What I will say in that vein on this particular subject — that of Linux providing such a refined experience that one forgets one is running Linux — is that some Linux-centric software makes web apps feel even more polished.
On Linux, web apps aren’t relegated to a normal browser window. I was first exposed to this new horizon on Linux Mint, my current daily driver, via its Webapp Manager program. The program plays nice with other Debian-based distributions, too. If Debian-style Linux isn’t your speed, there are comparable alternatives for other Linux families. Linux wouldn’t be Linux without choice, after all.
Once you configure a web app, it gets placed in your desktop environment’s app menu and behaves like a regular standalone app. All it needs to run is an existing installed browser to piggyback on, which every desktop user already has. Have multiple browsers? Lucky you: you get to pick which browser plays host. You can also choose whether to utilize your browser’s private browsing mode.
Best of all, Webapp Manager lets you stay logged in to your account, so you’re ready to roll on app launch. The managed web app honors this preference even if the browser is configured to clear all authentication tokens and cookies on quitting. This way, you can keep your sensitive accounts secure while staying logged into non-sensitive accounts, e.g., news readers.
Runs Like a Dream but Occasionally Causes Nightmares
Nothing is perfect. Sadly, this applies to Linux distributions, too. Certain scenarios are more likely to yield a less-than-ideal Linux desktop experience.
You could be in for a headache if you try to install Linux on extremely obscure or shiny new hardware. Since becoming a Linux diehard, I have only bought computers with common chipsets. If you try the latest and greatest Mac or a PC with non-standard internals, installation, and normal boots afterward might be rough.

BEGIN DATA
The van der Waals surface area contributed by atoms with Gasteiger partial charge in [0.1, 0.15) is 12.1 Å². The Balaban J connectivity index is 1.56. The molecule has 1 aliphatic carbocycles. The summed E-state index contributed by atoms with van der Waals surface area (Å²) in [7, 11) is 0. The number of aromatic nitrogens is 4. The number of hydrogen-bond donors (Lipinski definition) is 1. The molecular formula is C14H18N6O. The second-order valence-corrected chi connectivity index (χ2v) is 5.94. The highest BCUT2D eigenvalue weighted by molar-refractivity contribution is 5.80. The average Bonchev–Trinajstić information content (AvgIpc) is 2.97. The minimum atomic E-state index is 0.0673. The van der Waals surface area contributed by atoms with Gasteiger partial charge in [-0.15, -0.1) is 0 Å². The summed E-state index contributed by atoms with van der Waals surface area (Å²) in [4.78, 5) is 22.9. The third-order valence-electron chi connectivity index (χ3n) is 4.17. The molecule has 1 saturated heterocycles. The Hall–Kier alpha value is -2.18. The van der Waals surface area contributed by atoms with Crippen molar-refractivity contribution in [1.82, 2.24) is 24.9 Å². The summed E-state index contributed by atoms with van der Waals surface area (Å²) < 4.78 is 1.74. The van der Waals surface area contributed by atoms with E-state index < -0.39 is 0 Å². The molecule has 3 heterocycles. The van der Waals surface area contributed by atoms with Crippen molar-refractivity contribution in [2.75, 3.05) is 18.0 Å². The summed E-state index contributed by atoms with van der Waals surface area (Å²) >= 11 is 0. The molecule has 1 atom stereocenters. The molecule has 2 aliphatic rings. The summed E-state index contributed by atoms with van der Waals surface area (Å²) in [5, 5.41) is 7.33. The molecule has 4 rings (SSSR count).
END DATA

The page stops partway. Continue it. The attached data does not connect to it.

If you’re a big-time gamer, Linux will mean making sacrifices. Custom gaming peripherals, streaming programs, and your favorite triple-A titles may not play nicely with Linux. I hear that Linux has made great strides, the Steam Deck being arguably the most notable example, but all the serious PC gamers I know stand by Windows rigs — as much as we all dream of a day when Linux conquers gaming.
If you’re married to certain proprietary desktop software you’re used to, Linux’s offerings will feel unfamiliar. For my part, I’m perfectly happy to trade Word for LibreOffice, GarageBand for Audacity, and Photoshop for GIMP. Although, if you’re unwilling to learn these eminently suitable alternatives, you will miss their Windows/Mac counterparts on Linux, where they just aren’t available.
None of these programs are ones I use on a daily basis, hence why I didn’t feature them earlier. But if you are a creature of habit in your digital workflow, feel free to pass on Linux. I’m not offended.
It speaks to the Linux desktop’s maturity that these hang-ups are exceptions, not the rule. I know more than one person in my social circles who has switched to Linux and hasn’t looked back.
Given how Linux has continued only to climb higher, I’m looking forward to the days ahead of not realizing I’m on Linux most of the time.